Business and labor at a glance

Home Savings names Heirro regional president

YOUNGSTOWN – Home Savings and Loan Co. has named Frank Hierro as its Mahoning Valley Regional President.

Hierro retired last month as president of the Mahoning Valley region of Huntington Bank. He has worked in banking more than three decades, the last 14 years with Huntington, where he oversaw its activity in six counties in eastern Ohio and western Pennsylvania.

He is active as a member of the boards of Mahoning Valley Economic Development Corp., the Youngstown Business Incubator and the Youngstown State University Foundation. He is also a former chairman of the Youngstown Warren Regional Chamber, and has served as chairman of the annual campaign of the United Way of Youngstown and the Mahoning Valley.

Hierro holds degrees in finance and economics from Youngstown State University.

Letter: GM wants consumer feedback on Cobalts

General Motors CEO Mary Barra is inviting questions from consumers who lost loved ones or suffered physical injuries because of Chevy Cobalt ignition switch failures.

Consumers are being advised to visit www.GMIgnitionCompensation.com or call 855-382-6463 to learn more about GM’s compensation program. The program is being independently administered by Kenneth R. Feinberg, who is receiving, reviewing and evaluating all claims. They also may visit www.gmignitionupdate.com for up-to-date information.

In a Nov. 17 letter provided to the Tribune Chronicle by a local consumer, Barra remarked, “I want you to know we are working hard to retain your trust. I am confident we have learned from this and have become a better company. We are committed to setting a new industry standard for safety, quality and excellence.”

At least 36 people have died and 44 have been seriously injured in crashes involving General Motors cars with defective ignition switches.

Former U.S. Attorney Anton Valukas recently completed an investigation into the circumstances surrounding the GM recall. Barra advised that GM has committed to acting on the recommendations in Valukas’ report. The company has also appointed a vice president of global vehicle safety and added 35 safety investigators, Barra reported. She noted the company has also instituted a “Speak Up for Safety” program encouraging employees to report potential safety issues.

Local financial stocks unchanged

First Niles Financial stocks remained unchanged to close at $9.25 a share in trading Monday. Cortland Bancorp was at $15.70 with no change.

New fundraising director named, kicks off campaign

YOUNGSTOWN – Shepherd of the Valley, which kicked off its Giving Tuesday campaign today, has named a new fundraising director for its Shepherd’s Foundation.

Tony Perrone has been named director of donor engagement of the fundraising support arm for Shepherd of the Valley Lutheran Retirement Services.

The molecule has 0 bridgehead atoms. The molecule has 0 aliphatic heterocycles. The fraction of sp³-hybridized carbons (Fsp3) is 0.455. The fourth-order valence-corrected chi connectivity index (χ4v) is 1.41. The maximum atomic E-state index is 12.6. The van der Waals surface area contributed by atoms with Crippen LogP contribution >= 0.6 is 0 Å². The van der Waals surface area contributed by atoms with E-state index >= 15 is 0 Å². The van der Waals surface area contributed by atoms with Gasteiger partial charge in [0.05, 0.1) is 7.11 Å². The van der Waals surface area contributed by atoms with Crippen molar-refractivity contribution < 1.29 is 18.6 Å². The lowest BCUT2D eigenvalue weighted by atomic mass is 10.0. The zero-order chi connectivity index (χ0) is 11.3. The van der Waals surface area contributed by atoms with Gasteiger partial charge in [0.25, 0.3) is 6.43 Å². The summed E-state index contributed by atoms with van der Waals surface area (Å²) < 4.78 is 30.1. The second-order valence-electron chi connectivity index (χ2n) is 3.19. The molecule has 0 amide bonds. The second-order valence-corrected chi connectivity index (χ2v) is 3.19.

Perrone previously served as executive director of the Boys and Girls Club of Youngstown and special projects coordinator for the Trumbull Metropolitan Housing Authority. He is president of the Niles School Board of Education and is active on Parish Council at Our Lady of Mt. Carmel Church.

In his new post, Perrone will be responsible for directing all ongoing and special project funding programs.

Perrone started with Shepherd just in time to kick off a campaign for Giving Tuesday, a movement celebrated each Dec. 2 that encourages generosity and giving. Perrone, whose grandfather lived at Shepherd’s Niles facility, graduated from Bowling Green University with a bachelor of science in education. He lives in Niles with his wife and two children.

Factory growth slips in Nov. but still healthy

WASHINGTON – U.S. factories were slightly less busy in November, as production and hiring slowed, though the level of activity remained strong.

The Institute for Supply Management, a trade group of purchasing managers, said Monday that its manufacturing index slipped to 58.7 last month from 59 in October. Any reading above 50 signals expansion. October’s figure matched a three-year high reached in August.

Manufacturing has been a key driver of growth this year in the U.S., even as it has fallen off overseas. Factories in China, the world’s second-largest economy, are barely growing, according to a survey released Sunday by the bank HSBC Corp.

Staff, wire reports

And a European manufacturing index fell to 50.1 in November, the lowest in 17 months and just barely in expansion territory. Brazil’s manufacturing sector has contracted for the seventh time in eight months.

That has raised concerns among some economists that faltering overseas economies could soon drag on the U.S.

In the U.S., other manufacturing data has pointed to a recent slowdown in output, and many economists said Monday that factories are probably not growing as fast as the ISM’s survey suggests. The index has topped 56 since June, up from an average of just 53.9 last year.

A measure of new U.S. orders rose and order backlogs jumped, both signs that output will likely remain solid in the coming months. A gauge of hiring dipped, but still pointed to steady job gains among manufacturing firms.

Lower oil prices are providing a big boost, the ISM found. Its measure of prices paid for raw materials plummeted to 44.5, the lowest in two years. Cheaper oil benefits plastic manufacturers, who use oil as an ingredient, and steelmakers and other manufacturers who use it for heating and shipping.